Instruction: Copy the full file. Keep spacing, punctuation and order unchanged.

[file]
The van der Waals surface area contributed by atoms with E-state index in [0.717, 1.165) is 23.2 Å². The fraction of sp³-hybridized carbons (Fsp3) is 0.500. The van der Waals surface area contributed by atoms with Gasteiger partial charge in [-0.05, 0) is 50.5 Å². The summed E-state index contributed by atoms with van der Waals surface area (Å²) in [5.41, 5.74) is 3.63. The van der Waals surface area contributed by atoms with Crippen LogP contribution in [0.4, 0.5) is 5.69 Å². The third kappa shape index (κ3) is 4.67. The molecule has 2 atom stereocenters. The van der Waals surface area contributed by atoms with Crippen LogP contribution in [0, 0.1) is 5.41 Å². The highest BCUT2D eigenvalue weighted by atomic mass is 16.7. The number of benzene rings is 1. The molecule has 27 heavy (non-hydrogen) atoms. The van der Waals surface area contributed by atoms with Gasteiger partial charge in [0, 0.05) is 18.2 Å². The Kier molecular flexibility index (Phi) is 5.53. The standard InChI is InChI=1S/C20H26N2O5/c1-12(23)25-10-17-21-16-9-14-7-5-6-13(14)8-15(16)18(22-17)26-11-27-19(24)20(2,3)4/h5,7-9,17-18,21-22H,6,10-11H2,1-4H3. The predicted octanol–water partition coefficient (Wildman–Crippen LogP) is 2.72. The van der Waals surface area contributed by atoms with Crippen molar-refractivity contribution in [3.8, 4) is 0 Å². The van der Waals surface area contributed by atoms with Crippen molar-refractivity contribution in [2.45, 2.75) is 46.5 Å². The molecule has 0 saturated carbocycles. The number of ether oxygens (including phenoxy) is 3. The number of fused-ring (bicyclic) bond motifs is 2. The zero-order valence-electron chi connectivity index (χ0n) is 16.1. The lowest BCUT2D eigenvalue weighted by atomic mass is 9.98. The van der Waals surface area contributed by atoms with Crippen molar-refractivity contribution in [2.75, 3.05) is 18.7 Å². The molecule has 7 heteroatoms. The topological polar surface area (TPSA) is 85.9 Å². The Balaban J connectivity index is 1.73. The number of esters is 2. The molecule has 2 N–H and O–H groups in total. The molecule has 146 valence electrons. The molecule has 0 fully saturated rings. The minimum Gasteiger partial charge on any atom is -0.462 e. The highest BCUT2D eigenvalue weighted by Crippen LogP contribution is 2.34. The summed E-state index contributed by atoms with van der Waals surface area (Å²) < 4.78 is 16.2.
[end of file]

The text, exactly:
The van der Waals surface area contributed by atoms with E-state index in [0.717, 1.165) is 23.2 Å². The fraction of sp³-hybridized carbons (Fsp3) is 0.500. The van der Waals surface area contributed by atoms with Gasteiger partial charge in [-0.05, 0) is 50.5 Å². The summed E-state index contributed by atoms with van der Waals surface area (Å²) in [5.41, 5.74) is 3.63. The van der Waals surface area contributed by atoms with Crippen LogP contribution in [0.4, 0.5) is 5.69 Å². The third kappa shape index (κ3) is 4.67. The molecule has 2 atom stereocenters. The van der Waals surface area contributed by atoms with Crippen LogP contribution in [0, 0.1) is 5.41 Å². The highest BCUT2D eigenvalue weighted by atomic mass is 16.7. The number of benzene rings is 1. The molecule has 27 heavy (non-hydrogen) atoms. The van der Waals surface area contributed by atoms with Gasteiger partial charge in [0, 0.05) is 18.2 Å². The Kier molecular flexibility index (Phi) is 5.53. The standard InChI is InChI=1S/C20H26N2O5/c1-12(23)25-10-17-21-16-9-14-7-5-6-13(14)8-15(16)18(22-17)26-11-27-19(24)20(2,3)4/h5,7-9,17-18,21-22H,6,10-11H2,1-4H3. The predicted octanol–water partition coefficient (Wildman–Crippen LogP) is 2.72. The van der Waals surface area contributed by atoms with Crippen molar-refractivity contribution in [3.8, 4) is 0 Å². The van der Waals surface area contributed by atoms with Crippen molar-refractivity contribution in [2.45, 2.75) is 46.5 Å². The molecule has 0 saturated carbocycles. The number of ether oxygens (including phenoxy) is 3. The number of fused-ring (bicyclic) bond motifs is 2. The zero-order valence-electron chi connectivity index (χ0n) is 16.1. The lowest BCUT2D eigenvalue weighted by atomic mass is 9.98. The van der Waals surface area contributed by atoms with Crippen molar-refractivity contribution in [2.75, 3.05) is 18.7 Å². The molecule has 7 heteroatoms. The topological polar surface area (TPSA) is 85.9 Å². The Balaban J connectivity index is 1.73. The number of esters is 2. The molecule has 2 N–H and O–H groups in total. The molecule has 146 valence electrons. The molecule has 0 fully saturated rings. The minimum Gasteiger partial charge on any atom is -0.462 e. The highest BCUT2D eigenvalue weighted by Crippen LogP contribution is 2.34. The summed E-state index contributed by atoms with van der Waals surface area (Å²) < 4.78 is 16.2.